Every record that a college maintains on a student is governed by FERPA.  For example, consider a student visit to a doctor in a university’s health clinic.  One might think that HIPAA rules would apply.  But they don’t.  Those visits are considered “treatment records” under FERPA. 

There are only a few examples where HIPAA and FERPA intersect.  The most common example is when a treatment record under FERPA is transferred to a medical facility outside the school.  At that point, the record becomes subject to HIPAA.  [1]

 

Further Details – FERPA privacy rules for students over 18 years old

In general, student records are private once the student is 18 years old.  A college student may grant permission for sharing their educational or treatment records with their parents.  However, they may also decline to give permission.

Much like HIPAA, there are some exceptions to FERPA privacy rules. In these instances, the school is allowed to talk with parents about their children’s records without the student’s permission.  Some of the most relevant exceptions to FERPA privacy rules are:

  • Schools are allowed to share your child’s education records with you, without their consent, if your child is claimed as a federal dependent. [1]. A HIPAA for Caregivers hint:  You may want to document this in writing to the educational institution your child is attending.  Something like “I am writing to notify you that I/we claim our child as a dependent on our federal taxes and therefore request to be provided with information about educational progress and any health or mental health issues that arise during her/his time as a student.”  

  • FERPA permits schools to disclose information from education records to you, without the consent of your child, in connection with a health or safety emergency.  However, this is only the case if your knowledge of the records is necessary to protect the health or safety of your child or other persons. [1]

  • If your child is under the age of 21, FERPA permits a college or university to inform you that your child has violated any law or policy concerning the use or possession of alcohol or a controlled substance if the institution determines that your child committed a disciplinary violation with respect to that use or possession. [1]

  • Nothing in FERPA prohibits a teacher or school official from sharing information with you that is based on that official’s personal knowledge or observation.  The knowledge must not be based on information contained in an education record.  [1]

Additional helpful information

A great resource is NAMI’s Guide, “Starting the Conversation: College and Your Mental Health.”  While the Guide more broadly addresses mental health issues that may arise during college years, there is an excellent section on FERPA and HIPAA, pp. 15-21, that explains the applicability of these laws to college students in a clear and informative way.  Here is the link, https://www.nami.org/Support-Education/Publications-Reports/Guides/Starting-the-Conversation/CollegeGuide.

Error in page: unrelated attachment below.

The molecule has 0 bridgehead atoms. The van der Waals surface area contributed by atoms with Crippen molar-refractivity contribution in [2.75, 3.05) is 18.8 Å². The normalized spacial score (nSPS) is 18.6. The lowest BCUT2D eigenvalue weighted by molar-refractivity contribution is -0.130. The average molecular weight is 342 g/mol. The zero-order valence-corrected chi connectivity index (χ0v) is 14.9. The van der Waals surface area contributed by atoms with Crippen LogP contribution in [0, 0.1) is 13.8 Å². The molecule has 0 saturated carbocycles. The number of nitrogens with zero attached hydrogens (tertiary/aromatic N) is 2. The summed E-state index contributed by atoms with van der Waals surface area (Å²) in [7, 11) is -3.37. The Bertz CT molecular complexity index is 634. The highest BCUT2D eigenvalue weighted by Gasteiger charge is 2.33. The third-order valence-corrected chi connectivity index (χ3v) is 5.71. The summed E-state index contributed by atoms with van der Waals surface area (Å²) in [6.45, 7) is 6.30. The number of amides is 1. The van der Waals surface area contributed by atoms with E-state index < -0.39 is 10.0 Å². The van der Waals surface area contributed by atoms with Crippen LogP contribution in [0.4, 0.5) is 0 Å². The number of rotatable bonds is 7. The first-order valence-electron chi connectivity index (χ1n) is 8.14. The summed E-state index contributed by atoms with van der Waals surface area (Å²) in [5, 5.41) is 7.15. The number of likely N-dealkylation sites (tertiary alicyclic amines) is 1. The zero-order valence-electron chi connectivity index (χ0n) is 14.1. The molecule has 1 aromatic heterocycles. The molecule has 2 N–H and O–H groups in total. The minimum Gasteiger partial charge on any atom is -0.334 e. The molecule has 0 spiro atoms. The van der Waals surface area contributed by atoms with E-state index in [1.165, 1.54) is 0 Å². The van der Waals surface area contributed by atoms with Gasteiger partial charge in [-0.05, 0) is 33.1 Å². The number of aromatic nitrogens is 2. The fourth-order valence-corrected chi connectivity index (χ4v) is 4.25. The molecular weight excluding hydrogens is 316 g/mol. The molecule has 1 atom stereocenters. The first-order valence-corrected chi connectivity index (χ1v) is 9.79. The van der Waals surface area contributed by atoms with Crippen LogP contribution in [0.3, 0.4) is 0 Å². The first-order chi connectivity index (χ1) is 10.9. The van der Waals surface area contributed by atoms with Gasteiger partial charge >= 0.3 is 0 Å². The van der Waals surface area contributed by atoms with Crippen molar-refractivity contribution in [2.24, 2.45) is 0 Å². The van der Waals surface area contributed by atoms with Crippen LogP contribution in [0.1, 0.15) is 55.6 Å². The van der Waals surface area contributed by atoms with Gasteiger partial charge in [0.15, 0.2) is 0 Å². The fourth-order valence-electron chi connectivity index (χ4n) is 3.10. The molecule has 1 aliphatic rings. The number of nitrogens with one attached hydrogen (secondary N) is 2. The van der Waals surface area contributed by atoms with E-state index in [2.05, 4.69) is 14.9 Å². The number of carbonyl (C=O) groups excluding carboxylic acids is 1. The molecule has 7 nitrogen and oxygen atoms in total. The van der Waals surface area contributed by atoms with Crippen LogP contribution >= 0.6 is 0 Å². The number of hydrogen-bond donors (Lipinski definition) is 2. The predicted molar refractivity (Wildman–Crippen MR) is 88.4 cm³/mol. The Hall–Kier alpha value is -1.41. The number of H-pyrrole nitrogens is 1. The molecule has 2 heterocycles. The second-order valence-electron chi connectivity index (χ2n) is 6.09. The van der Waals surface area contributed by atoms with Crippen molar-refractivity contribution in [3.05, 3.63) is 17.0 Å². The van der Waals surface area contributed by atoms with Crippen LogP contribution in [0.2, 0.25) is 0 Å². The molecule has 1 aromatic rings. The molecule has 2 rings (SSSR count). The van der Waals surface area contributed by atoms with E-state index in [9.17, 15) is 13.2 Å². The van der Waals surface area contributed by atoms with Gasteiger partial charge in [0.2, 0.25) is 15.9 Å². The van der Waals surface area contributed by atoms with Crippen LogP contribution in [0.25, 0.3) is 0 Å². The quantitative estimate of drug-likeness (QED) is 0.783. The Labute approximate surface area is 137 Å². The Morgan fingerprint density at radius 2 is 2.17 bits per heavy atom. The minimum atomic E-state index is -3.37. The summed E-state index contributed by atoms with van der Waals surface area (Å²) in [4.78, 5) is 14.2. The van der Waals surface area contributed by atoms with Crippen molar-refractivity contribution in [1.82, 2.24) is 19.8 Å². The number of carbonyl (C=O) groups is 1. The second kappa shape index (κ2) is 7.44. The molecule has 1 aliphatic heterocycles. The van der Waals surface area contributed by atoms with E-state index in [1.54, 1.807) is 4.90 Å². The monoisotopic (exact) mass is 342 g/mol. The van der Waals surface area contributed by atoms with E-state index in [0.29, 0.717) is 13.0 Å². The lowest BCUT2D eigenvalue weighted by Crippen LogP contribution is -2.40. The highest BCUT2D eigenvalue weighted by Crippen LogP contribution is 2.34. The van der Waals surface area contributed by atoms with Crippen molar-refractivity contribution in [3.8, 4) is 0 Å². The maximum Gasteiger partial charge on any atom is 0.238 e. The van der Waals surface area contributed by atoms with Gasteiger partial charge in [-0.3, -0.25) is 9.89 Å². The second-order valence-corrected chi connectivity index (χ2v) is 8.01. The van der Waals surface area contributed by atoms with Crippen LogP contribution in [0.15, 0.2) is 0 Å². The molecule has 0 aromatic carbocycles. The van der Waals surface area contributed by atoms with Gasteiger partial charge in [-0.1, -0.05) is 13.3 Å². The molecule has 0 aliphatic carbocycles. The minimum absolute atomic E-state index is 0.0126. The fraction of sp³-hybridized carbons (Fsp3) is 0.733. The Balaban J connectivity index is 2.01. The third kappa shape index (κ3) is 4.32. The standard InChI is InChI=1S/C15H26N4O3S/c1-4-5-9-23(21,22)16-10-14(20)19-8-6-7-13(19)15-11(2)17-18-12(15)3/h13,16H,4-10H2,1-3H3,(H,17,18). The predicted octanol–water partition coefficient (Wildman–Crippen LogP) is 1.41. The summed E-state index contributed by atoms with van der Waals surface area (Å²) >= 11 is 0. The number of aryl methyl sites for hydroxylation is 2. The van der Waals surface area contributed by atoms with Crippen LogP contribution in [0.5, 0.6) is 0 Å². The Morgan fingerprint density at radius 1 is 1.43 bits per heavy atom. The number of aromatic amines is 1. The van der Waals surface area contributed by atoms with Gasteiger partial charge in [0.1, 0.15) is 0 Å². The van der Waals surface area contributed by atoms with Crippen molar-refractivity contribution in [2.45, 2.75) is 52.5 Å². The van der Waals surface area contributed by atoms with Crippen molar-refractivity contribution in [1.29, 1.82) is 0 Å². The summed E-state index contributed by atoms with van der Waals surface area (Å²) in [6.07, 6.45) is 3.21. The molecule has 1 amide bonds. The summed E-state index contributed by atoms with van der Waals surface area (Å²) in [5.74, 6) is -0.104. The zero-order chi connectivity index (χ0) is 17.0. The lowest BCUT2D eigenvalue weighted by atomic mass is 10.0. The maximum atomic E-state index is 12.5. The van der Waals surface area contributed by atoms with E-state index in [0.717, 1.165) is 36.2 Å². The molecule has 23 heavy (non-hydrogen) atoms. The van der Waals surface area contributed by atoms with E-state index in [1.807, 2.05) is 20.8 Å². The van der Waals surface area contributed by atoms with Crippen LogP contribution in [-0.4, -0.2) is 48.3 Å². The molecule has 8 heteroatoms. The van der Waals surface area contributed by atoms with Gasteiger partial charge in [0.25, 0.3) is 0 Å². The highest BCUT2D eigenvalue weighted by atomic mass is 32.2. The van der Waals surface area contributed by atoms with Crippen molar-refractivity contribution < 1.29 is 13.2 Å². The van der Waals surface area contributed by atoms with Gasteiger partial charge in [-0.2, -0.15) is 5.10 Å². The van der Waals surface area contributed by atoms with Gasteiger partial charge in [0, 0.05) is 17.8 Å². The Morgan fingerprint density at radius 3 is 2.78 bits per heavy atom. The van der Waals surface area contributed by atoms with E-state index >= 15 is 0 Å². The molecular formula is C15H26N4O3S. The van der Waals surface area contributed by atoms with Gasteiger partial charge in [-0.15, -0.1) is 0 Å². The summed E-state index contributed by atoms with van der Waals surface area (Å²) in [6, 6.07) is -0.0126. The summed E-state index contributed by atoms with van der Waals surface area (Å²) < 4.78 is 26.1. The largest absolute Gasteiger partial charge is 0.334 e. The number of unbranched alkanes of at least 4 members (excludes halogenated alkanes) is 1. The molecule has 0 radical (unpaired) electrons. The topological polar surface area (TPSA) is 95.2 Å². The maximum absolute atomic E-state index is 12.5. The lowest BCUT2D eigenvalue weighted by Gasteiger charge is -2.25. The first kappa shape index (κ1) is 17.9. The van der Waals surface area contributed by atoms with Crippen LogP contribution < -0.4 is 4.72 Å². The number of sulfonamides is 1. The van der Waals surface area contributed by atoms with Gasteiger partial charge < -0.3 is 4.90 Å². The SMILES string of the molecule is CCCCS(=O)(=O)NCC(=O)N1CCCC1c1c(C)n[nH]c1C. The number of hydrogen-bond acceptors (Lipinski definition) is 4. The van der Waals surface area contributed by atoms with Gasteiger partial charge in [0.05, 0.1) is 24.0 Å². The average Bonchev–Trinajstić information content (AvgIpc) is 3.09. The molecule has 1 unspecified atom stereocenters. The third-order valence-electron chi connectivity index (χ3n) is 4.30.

[1]  “Joint Guidance on the Application of the Family Educational Rights and Privacy Act (FERPA) And the Health Insurance Portability and Accountability Act of 1996 (HIPAA).” US Department of Health and Human Services Office of Civil Rights, December 2019, https://www.hhs.gov/sites/default/files/2019-hipaa-ferpa-joint-guidance.pdf.

… Regarding Minor Children

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10. Can the doctor give me information about my child if he/she is a minor (under 18)?

Generally, you are your minor child’s personal representative.  And, that fact gives their health care provider permission to talk with you.  [1]

However, there are some exceptions.

    • If you are not your child’s legal guardian, then the doctor is not permitted to talk with you.

    • In rare circumstances, a provider might decide not to treat you as a personal representative.   For example, this could happen if they have concerns that doing so might endanger the child. 

    • HIPAA generally follows state law about parents’ authority over their minor children’s treatment. Sometimes, state law gives a minor child the ability to consent to their own treatment and that child consents.  In that situation, HIPAA does not give you the right to access information about your child’s treatment. [1]

Finally …  HIPAA defers to state law with regard to when a child is considered an adult. In most states, that age is 18 years old. [2]

[1]  “HIPAA Privacy Rule and Sharing Information Related to Mental Health.” US Department of Health and Human Services Office of Civil Rights,  https://www.hhs.gov/sites/default/files/hipaa-privacy-rule-and-sharing-info-related-to-mental-health.pdf.

[2]  “Am I my child’s ‘personal representative’ under HIPAA?”  US Department of Health and Human Services Office of Civil Rights, https://www.hhs.gov/sites/default/files/am-i-my-childs.pdf.